Urdu-Persian: aayaa آیا

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Qureshpor

Senior Member
Panjabi, Urdu پنجابی، اردو
Is the word آیا (whether) connected to the Persian verb "aamadan", just as "goyaa" گویا is linked to "guftan"?
 
  • Qureshpor

    Senior Member
    Panjabi, Urdu پنجابی، اردو
    Here is an example from Persian (Firdausi).

    فروماند و از کارش آمد شگفت
    بسی با دل اندیشه اندرگرفت
    که آیا بهشت است یا بزمگاه
    سپهر برینست یا چرخ ماه ؟

    Here is an example from Urdu:

    مگر اس حوالے سے ایک اہم سوال یہ ہے کہ آیا یہ طریقہ درست ہے؟
     

    PersoLatin

    Senior Member
    UK
    Persian - Iran
    I raised this question recently on EHL, I searched but your threads didn’t show as it is in a different forum. I haven’t had an answer there & your thread is much older, let‘s use it.

    I firmly believe آیا/âyâ is derived from آمدن/âmadan with آ/â being its present stem.

    To me it makes perfect sense when you look at آمدن “to arrive, come also become & happen”, and as you say, with with the same structure as گویا, روا, رسا with the meaning: is it becoming/happening/possible?

    EDIT: Corrected the link to the other thread.
     
    Last edited:

    Qureshpor

    Senior Member
    Panjabi, Urdu پنجابی، اردو
    I raised this question recently on EHL, I searched but your threads didn’t show as it is in a different forum. I haven’t had an answer there & your thread is much older, let‘s use it.

    I firmly believe آیا/âyâ is derived from آمدن/âmadan with آ/â being its present stem.

    To me it makes perfect sense when you look at آمدن “to arrive, come also become & happen”, and as you say, with with the same structure as گویا, روا, رسا with the meaning: is it becoming/happening/possible?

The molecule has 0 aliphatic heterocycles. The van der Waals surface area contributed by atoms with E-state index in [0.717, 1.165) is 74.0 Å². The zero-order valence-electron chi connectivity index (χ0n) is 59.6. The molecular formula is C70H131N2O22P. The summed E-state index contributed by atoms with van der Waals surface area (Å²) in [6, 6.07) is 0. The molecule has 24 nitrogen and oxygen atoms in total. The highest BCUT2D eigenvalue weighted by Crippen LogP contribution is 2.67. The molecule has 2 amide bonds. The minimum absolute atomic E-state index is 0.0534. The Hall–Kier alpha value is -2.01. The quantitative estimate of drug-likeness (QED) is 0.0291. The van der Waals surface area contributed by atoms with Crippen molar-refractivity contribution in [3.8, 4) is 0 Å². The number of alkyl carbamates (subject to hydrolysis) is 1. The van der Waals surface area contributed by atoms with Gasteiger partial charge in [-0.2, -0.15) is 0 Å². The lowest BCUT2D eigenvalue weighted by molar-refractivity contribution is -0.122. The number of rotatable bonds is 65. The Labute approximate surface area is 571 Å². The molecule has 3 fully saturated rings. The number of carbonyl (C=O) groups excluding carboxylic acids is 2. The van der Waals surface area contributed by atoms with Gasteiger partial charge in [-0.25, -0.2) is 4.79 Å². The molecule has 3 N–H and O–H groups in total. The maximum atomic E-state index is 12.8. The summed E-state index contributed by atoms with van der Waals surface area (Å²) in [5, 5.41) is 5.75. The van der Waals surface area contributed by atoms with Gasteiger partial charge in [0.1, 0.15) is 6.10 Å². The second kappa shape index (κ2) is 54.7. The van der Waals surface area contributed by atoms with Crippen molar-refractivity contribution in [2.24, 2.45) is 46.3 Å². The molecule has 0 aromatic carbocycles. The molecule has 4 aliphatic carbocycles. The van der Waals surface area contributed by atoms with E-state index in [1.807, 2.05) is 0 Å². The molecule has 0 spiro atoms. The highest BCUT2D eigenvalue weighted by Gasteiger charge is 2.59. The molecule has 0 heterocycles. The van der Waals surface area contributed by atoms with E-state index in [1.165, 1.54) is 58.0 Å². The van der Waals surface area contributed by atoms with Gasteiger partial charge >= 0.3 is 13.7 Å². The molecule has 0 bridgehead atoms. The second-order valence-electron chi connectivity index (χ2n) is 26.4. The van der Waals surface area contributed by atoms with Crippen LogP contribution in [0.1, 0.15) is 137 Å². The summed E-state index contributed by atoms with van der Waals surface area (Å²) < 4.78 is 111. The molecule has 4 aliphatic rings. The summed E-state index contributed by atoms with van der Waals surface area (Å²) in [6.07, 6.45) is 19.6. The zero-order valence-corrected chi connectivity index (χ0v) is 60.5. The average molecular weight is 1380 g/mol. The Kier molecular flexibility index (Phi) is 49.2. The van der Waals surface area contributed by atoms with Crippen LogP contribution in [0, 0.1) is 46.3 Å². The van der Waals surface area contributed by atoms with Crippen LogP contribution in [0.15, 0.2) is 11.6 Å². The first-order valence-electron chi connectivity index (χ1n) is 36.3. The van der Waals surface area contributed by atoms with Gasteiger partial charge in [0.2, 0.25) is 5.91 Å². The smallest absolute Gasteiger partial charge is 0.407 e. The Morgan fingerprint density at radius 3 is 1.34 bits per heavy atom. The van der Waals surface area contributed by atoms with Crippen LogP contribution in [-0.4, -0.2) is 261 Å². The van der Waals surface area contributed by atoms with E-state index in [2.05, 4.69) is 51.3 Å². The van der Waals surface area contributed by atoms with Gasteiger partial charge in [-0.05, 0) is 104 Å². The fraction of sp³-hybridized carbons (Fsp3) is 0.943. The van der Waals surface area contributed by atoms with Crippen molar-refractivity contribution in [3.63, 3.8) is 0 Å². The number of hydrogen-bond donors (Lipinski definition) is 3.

Thank you @PersoLatin for moving this thread from the state of برزخ where a number of threads started by me are still dwelling! Let's hope we reach some sort of conclusion. I agree that "aamadan" also had the meaning of "to become" in former days but I am still trying to get my head round how it became to mean the conditional "whether".
     
    Last edited:

    PersoLatin

    Senior Member
    UK
    Persian - Iran
    I agree that "aamadan" also had the meaning of "to become" in former days but I am still trying to get my head round how it becme to mean the conditional "whether".
    ایا/âyâ" is not used the same way “whether” is used mostly in English, it’s not conditional but often accompanies conditional sentences.

    A question:
    آیا می‌روی/آمده؟ - will you go?/ has she arrived?

    A statement:
    از او بپرس آیا شام خورده - ask her if/whether she's had dinner,

    Accompanying a conditional sub-sentence
    از او بپرس آیا شام خورده، اگر نخورده برا یش نگه داشته ام - ask her if/whether she's had dinner, if not I have kept some for her.

    "whether" here makes the sentence conditional but doesn't translate to آیا/âyâ in Persian:
    Whether you come or not, I am not going - اگر بیا یید یا نیا یید من نمی‌روم
     
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    PersoLatin

    Senior Member
    UK
    Persian - Iran
    There's also another possibility, a combination of آ + یا , i.e. "become/be possible" + "or", it can make sense too but I doubt if it is correct.
     
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